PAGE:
B.S., Washington and Lee University; A.M., Brown University; Ph.D., Princeton University
James Morton TurnerAssociate Professor of Environmental Studies
Researcher on the recent history of U.S. environmental politics and policy, including public lands, climate change, and science and technology.
I have taught in the Environmental Studies Program at Wellesley College since the fall of 2006. My training is in environmental history and environmental studies.
Currently, I am researching the environmental history of batteries. Today, batteries are seen as crucial to a wide range of sustainable technologies, such as electric automobiles and renewable energy. But batteries have a long history as an enabling technology, making possible the systems of transportation and communication that transformed society in the twentieth century. By focusing on the history of this ubiquitous consumer product, this project reframes the social and environmental costs of the modern consumer economy and raises questions about the role of technological innovation in environmental sustainability. This research has been supported by a fellowship from the National Endowment for the Humanities and a grant from the National Science Foundation (SES #1230521).
My first book, The Promise of Wilderness: American Environmental Politics since 1964, is available from the University of Washington Press (2012). The book chronicles the expansion of the federal wilderness system since 1964 and the shift toward a broader agenda for public lands reform. It explores two nested questions: how have debates over the public lands affected modern environmental politics and how have debates over environmental reform affected American politics more broadly? A short video about the book is available here.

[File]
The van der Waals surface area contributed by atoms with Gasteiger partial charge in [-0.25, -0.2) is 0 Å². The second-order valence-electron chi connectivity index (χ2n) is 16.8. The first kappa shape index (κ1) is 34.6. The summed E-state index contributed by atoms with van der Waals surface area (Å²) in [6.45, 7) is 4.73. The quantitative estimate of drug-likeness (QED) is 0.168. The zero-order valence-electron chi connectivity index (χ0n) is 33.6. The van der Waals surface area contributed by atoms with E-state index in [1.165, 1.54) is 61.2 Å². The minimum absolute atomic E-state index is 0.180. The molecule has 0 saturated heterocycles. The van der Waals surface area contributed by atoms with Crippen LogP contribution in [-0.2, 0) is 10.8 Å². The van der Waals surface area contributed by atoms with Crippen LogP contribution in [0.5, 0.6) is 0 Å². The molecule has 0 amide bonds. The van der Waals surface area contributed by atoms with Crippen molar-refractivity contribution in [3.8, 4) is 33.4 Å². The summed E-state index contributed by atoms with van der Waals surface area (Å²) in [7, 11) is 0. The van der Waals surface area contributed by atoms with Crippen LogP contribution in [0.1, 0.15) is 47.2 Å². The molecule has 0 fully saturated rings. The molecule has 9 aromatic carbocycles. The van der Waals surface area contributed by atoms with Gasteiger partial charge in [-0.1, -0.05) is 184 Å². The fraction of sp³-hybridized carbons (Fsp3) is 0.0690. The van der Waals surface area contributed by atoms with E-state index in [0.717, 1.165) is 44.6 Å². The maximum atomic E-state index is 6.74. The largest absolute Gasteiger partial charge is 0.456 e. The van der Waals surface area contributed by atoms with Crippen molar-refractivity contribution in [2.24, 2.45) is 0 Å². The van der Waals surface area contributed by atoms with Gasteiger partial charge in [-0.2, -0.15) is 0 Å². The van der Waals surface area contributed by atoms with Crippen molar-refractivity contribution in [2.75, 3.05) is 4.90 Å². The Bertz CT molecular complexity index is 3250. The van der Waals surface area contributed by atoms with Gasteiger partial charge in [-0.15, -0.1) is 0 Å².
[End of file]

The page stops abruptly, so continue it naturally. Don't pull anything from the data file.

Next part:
My teaching at Wellesley includes a range of courses in the Environmental Studies Program. I teach an introductory course focused on issues and concepts important to environmental studies which is organized around climate change. I teach two 200-level core courses: U.S. Environmental History considers the dynamic relationship between the environment and human history from the colonial period to present. Cultures of Environmentalism takes a comparative approach to environmentalism across history and cultures. And my U.S. Environmental Politics seminar examines the laws, stakeholders, and political and policy processes important to the federal environmental regulatory state through a series of contemporary case studies.
At Wellesley, I've enjoyed working with students on research projects pertaining to public lands politics, international nature protection, and public attention to climate change.
I received a B.S. from Washington and Lee University in 1995, an A.M. in American Civilization from Brown University in 1996, a Ph.D. in History (History of Science) from Princeton University in 2004, and a certificate in Science, Technology, and Environmental Policy from the Woodrow Wilson School at Princeton in 2005.